Evolving Strategies for Cholesterol Management and Atherosclerotic Cardiovascular Disease Risk Reduction - Episode 18

Key Takeaways for Lipid Lowering in Hypercholesterolemia and ASCVD

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Drs Erin Michos, Pam Taub, Robert Busch, Alison Bailey, and Jorge Plutzky offer key takeaways in the management of hypercholesterolemia and ASCVD.

Erin D. Michos, MD, MHS, FACC, FASPC: In our last few minutes, we’re going to go around the table. What’s 1 key takeaway point that you want to drill home to our audience? I’d like to have everyone get a chance to give their takeaway. I’ll start with Pam. What’s the message you want to emphasize?

Pam Taub, MD, FACC, FASPC: My takeaway is to look for subclinical atherosclerosis. That’s where we can make a huge impact. Once somebody has had a heart attack or a stroke, the cat’s out of the bag. We know what we have to do. We know we have to be aggressive. But look for subclinical atherosclerosis, whether it’s through coronary calcium scoring or other biomarkers, and treat those patients aggressively.

Erin D. Michos, MD, MHS, FACC, FASPC: Jorge,what’s your key takeaway?

Jorge Plutzky, MD: My point is around LDL [low-density lipoprotein] lowering and achieving that we know that what the drugs do and the LDL lowering they achieve. As caregivers, we have to be committed to getting patients to appropriate LDL levels because it will change outcomes. Creating the rationale, explaining the rationale, and educating around that is essential. We use the tools we have to achieve those LDLs. It’s important to do it. We just have to be fully committed to it.

Erin D. Michos, MD, MHS, FACC, FASPC: Robert, what’s your takeaway?

Robert Busch, MD: Use the tools. We have terrific tools. If you started out with nothing 20 or 30 years ago, look what we have to prevent heart disease. We have a potpourri of drugs, whether it’s for blood pressure, lipids, or diabetes, to help the patient. Looking at the patient with type 2 diabetes, think of that patient as a heart attack waiting to happen. I heard a very wise cardiologist say, “Having an event is 1 bad day.” In primary prevention and secondary prevention, for patients who have high cardiac calcium scores, it’s a bad day that they had the event. Treat them as someone who had an event. Be aggressive with that patient. Outline to them that you want to prevent the first event.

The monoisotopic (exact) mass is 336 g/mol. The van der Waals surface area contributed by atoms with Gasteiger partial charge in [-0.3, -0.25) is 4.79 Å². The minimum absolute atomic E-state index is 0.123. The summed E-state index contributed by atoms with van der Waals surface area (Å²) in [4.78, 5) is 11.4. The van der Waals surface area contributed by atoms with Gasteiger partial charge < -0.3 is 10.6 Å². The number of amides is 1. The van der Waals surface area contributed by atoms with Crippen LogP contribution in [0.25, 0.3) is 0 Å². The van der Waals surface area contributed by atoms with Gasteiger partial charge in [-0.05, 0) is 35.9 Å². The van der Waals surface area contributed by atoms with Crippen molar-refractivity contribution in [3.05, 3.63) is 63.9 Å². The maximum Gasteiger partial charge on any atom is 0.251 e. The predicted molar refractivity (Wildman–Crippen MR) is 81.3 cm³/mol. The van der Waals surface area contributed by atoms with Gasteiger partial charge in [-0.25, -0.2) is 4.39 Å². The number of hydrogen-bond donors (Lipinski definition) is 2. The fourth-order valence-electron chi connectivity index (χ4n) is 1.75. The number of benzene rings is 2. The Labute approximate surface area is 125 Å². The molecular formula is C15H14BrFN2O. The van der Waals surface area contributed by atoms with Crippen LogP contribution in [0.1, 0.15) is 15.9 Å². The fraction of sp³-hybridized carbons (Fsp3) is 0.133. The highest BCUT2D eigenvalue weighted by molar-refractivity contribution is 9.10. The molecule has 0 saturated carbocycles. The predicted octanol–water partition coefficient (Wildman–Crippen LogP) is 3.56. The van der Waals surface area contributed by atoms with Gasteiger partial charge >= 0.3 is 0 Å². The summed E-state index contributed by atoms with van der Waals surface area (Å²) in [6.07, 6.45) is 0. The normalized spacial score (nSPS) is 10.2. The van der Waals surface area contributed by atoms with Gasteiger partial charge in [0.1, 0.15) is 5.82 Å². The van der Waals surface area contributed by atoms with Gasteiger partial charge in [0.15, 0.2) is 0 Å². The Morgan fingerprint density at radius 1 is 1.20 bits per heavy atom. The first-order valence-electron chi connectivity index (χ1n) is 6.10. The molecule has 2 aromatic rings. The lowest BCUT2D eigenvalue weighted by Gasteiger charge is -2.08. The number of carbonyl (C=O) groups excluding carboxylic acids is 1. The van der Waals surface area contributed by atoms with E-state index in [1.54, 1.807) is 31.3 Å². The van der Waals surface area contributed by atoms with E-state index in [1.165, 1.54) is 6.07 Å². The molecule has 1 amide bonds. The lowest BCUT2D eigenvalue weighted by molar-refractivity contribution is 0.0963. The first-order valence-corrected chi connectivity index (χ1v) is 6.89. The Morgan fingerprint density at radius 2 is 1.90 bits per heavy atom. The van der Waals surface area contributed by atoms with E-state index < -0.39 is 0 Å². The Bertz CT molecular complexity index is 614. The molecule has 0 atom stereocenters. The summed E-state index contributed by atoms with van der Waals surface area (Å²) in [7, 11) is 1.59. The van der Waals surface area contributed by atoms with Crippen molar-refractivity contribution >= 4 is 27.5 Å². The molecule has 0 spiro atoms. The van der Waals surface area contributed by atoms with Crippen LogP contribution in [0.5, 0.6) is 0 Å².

Alison Bailey, MD, FACC: I have 2 takeaways. When we see patients struggling with lipids, sometimes we don’t take as much time on top to talk about lifestyle. It’s important to reiterate the importance of exercise and healthy diet in every visit with every patient. My second takeaway is that it’s also important to use all the medicine we have in our armamentarium to get to an LDL of less than 55 mg/dL to address diabetes. To address weight, we have many options that help patients lose weight. That’s key with addressing lipids: addressing every risk factor that we can think of.

Erin D. Michos, MD, MHS, FACC, FASPC: My takeaway is that I like thinking about LDL years and minimizing the total duration of exposure to these atherogenic particles. We need to lower LDL for longer and get there faster. We need to think about combination therapy up front earlier because these patients are very high risk. We need to intensify therapy every 4 to 12 weeks to overcome some of this inertia.

Thank you all for this rich and informative discussion. Thank you for watching this Peer Exchange. If you enjoyed the content, please subscribe to our e-newsletters to receive upcoming Peer Exchanges and other great content right in your in-box.

Transcript edited for clarity